He explained impulse control and distractibility.
He explained that our boys didn’t have an on/off button like other kids. ADHD means that our boys can’t get into line immediately after playing hard at recess. There’s no ability to switch to “settle down” from active mode. It has to happen gradually. And they can’t go from physically active or excited to bed without a long process of settling down.
He explained brain chemistry.
And that’s when he told me that behavior modification works for issues like a child being Oppositional, but that
YOU CAN’T PARENT ADHD OUT OF A CHILD.
And I wept.
I heard the months and years of self-condemnation in my head, and realized that it was the voice of the second Montessori teacher. I knew I needed to forgive myself for all my mistakes and realized I could never have fixed the ADHD with my parenting. I knew I needed to forgive that teacher for her bad advice, for all the time outs, for all the times she excluded my son, for all his hours in the principal’s office, for the “lonely lunches,” and all the other times he was treated as unworthy. I needed to forgive her, even though it was my mind that turned her into the voice of condemnation.
I longed to call the school and ask them to educate their teachers about ADHD, to help parents recognize the traits, to teach teachers how to better educate a kid with attention deficits. Once a person understands the disorder, then can stop blaming and judging the parents.
I look back at all this time and realize that, every time my husband and I tried a new parenting method, we executed the method as flawlessly as humans can. My husband and I were as consistent as parents can be. However, because I am always the first one to say I’m at fault, I FOUND inconsistent parenting in myself and my husband when I was told that my son’s behavior was due to inconsistent parenting. I made the facts match what I had come to believe. Does that make sense? I was told I sucked as a parent (not in those words) and so I believed it. I owned it. I was on a merry-go-round of self-condemnation.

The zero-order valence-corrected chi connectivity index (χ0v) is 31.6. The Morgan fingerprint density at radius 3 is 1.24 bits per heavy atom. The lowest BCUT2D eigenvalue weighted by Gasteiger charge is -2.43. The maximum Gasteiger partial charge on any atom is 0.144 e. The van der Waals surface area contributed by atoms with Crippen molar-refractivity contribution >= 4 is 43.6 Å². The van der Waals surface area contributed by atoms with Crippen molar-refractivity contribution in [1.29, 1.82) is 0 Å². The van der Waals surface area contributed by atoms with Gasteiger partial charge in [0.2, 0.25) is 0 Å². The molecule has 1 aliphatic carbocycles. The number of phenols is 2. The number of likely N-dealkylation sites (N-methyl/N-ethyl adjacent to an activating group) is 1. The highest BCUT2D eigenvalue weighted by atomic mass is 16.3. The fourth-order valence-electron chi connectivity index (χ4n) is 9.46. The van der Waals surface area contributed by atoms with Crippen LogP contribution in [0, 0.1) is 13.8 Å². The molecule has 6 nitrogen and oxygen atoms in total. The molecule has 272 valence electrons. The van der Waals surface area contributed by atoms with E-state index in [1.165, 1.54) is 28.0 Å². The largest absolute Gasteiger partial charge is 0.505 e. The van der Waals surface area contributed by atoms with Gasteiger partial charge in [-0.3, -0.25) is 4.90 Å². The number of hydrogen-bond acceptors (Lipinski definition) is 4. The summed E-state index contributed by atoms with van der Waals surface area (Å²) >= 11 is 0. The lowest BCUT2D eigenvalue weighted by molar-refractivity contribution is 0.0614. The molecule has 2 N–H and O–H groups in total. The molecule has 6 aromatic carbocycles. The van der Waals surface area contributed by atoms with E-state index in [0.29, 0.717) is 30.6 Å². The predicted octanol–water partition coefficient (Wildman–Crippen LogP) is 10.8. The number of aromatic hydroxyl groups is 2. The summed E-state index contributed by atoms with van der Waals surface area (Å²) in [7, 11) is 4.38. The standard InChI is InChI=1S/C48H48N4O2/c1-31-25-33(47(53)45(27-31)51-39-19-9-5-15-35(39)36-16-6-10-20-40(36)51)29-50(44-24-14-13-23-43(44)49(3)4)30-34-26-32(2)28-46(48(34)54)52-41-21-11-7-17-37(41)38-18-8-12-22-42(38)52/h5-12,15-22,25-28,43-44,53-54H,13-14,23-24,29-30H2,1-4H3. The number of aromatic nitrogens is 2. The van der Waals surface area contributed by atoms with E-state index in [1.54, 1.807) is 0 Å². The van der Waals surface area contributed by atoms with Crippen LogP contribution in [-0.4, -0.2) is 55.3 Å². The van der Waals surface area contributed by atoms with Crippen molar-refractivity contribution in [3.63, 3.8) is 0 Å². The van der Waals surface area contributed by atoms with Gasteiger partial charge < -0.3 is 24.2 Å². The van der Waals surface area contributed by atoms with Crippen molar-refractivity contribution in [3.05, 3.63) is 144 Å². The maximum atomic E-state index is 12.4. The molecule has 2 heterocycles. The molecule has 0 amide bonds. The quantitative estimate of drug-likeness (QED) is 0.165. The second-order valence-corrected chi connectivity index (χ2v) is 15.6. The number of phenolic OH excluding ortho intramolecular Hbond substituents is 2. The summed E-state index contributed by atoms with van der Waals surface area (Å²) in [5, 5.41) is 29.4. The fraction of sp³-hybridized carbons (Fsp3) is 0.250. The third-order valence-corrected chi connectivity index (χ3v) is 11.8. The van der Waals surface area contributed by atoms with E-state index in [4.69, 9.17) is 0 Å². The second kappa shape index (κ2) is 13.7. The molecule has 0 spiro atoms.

And then we got the diagnosis: ADHD.
And we researched it.
And I had a new set of lenses through which to look at my children and at myself as a parent.
Guess what? I’m a pretty darn good parent. Not flawless, but good enough to say it’s my calling like I believed all along. God chose me for these boys. And he chose them for me. And we are a team. I adore them. Always have. But now I understand them better. I’m growing in my understanding of their needs. And I can nurture them and build them up and do my best for the damage previously done to their self-esteem.
Through all of this, I thank God for my even-keeled, intelligent, kind, consistent, affirming husband. The boys and I needed him.
I’ve discovered an amazing team member in my son’s Kindergarten teacher. She is a godsend. Add to her the psychiatrist, pediatrician, and the best reference tool on the planet, and we’re in a pretty good place. Here’s a link to the reference book that has the latest research. It answers most of my questions.
The book has given me insight into their needs. It has dispelled myths on parenting, medication, and other issues. It’s backed with decades of research and the experience of professionals with medical and psychology degrees. It has taught me to think more scientifically about what I read.
In our house, we now experience peace and fun most days. I have some parenting habits to undo, things that don’t work for ADHD kids, but overall I’m more affirming, more confident, and more encouraging than ever. I know this parenting gig is not all about me, while much of this post has been. But parenting is a journey, and we need to understand ourselves to better parent our kids.
We do projects again. My oldest son likes coloring in his free time. He’s rather artistic, in fact. And my youngest does Math for fun these days. Our little athletes are coachable now!
I feel like I know my sons better. If it’s possible, I’m more in love with my boys than ever.
* * *
Do you have a child who might have ADHD? The sooner you can get help, but more chance you have of it not trashing his or her self-esteem academically or socially. ADHD can get lonely for a kid.
I’m still learning, still forgiving, still need to read the rest of the ADHD reference book.
But the victories. THE VICTORIES!
I breathe easier these days.